Hasler, who pitched for the 1988 South Bend White Sox and is the father of White Sox minor league right-hander Drew Hasler, said spin rates, velocity and the use of weighted balls may be part of the equation, but it all starts with the execution of the delivery.

“The bottom line is the kid has to be mechanically sound,” said Hasler. “It will allow him to stay healthier and perform at his maximum ability longer and have command (of his pitches).”

Hasler echoed three steps that longtime White Sox pitching coach Don Cooper emphasizes: Stay tall, stay back and stay closed.

By staying tall, the pitcher can take a balanced ride toward the plate.

Staying back allows the hurler to create a power angle.

By staying closed — not flying open — pitchers will step where they’re throwing.

“We talk about balance and direction with young kids,” said Hasler, who teaches private lessons at the 1st Source Performance Center at Four Winds Field.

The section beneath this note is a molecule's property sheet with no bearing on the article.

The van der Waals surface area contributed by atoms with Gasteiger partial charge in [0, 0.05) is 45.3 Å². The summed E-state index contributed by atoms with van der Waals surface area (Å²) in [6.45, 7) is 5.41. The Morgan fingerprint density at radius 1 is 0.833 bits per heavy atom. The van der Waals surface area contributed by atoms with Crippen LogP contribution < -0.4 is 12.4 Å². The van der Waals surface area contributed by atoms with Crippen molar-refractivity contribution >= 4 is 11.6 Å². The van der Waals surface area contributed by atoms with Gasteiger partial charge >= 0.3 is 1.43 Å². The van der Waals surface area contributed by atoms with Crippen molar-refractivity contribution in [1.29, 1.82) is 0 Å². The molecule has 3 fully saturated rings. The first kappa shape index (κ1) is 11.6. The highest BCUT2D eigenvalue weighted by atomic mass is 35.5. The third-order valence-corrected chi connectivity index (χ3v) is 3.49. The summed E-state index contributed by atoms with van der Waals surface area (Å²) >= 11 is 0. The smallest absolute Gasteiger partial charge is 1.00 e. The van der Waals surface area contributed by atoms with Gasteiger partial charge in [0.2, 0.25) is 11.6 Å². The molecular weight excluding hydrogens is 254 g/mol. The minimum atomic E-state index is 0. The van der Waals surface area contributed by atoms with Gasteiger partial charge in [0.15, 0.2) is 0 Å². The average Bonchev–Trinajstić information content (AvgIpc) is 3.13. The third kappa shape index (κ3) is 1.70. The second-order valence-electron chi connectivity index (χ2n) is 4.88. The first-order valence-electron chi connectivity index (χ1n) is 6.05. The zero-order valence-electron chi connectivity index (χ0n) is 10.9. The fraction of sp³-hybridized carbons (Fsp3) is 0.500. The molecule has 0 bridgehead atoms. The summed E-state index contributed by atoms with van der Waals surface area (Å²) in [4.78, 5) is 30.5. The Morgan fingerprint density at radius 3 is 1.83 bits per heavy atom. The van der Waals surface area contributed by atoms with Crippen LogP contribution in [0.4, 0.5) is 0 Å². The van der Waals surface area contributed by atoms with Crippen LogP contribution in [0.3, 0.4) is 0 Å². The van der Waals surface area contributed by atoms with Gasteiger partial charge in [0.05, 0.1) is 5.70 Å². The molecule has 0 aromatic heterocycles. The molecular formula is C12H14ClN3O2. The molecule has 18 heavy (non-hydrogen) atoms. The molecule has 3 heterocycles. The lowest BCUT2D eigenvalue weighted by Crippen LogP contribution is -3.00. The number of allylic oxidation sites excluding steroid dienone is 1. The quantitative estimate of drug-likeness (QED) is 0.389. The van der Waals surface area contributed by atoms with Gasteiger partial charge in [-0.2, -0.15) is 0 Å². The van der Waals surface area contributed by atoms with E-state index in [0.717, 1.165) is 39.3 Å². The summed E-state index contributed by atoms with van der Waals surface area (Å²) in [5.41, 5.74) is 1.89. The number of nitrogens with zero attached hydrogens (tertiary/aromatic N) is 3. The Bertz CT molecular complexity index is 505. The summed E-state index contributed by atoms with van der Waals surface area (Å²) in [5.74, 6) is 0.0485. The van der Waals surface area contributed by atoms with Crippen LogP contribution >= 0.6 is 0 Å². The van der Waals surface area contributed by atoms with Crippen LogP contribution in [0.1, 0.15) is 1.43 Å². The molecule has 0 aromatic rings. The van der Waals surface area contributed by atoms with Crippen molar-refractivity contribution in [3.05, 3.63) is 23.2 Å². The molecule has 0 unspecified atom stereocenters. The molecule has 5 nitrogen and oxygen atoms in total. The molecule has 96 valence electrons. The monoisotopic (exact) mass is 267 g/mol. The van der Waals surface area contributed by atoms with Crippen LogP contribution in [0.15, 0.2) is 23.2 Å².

Examples of the best deliveries can be found with the top starters in Major League Baseball — stars like Justin Verlander and Max Scherzer.

Hasler said relievers can have flaws, but they make up for those with their power over a shorter duration.

Good arm action is smooth and the pitcher’s fingers stays on top of the ball at all times.

With “nose over toes,” his hands break over the mound and his delivery moves back to front — as opposed to side to side.

“We want them to go north and south and not east and west,” said Hasler.

Citing its ability to build strength and to maintain health and stuff a little longer, Hasler is a fan of the long toss — what he calls “pure throwing.” Some White Sox pitchers do distance throwing four or five days a week during the season.

“There are rules,” said Hasler of long toss. “You must have your eyes on the target start to finish. You use a four-seam fastball grip. You want to make the ball go straight. Do not let it tail.

“Stay behind and through the baseball. Give me a good crow hop. The first step should be aggressive with direction toward my target.”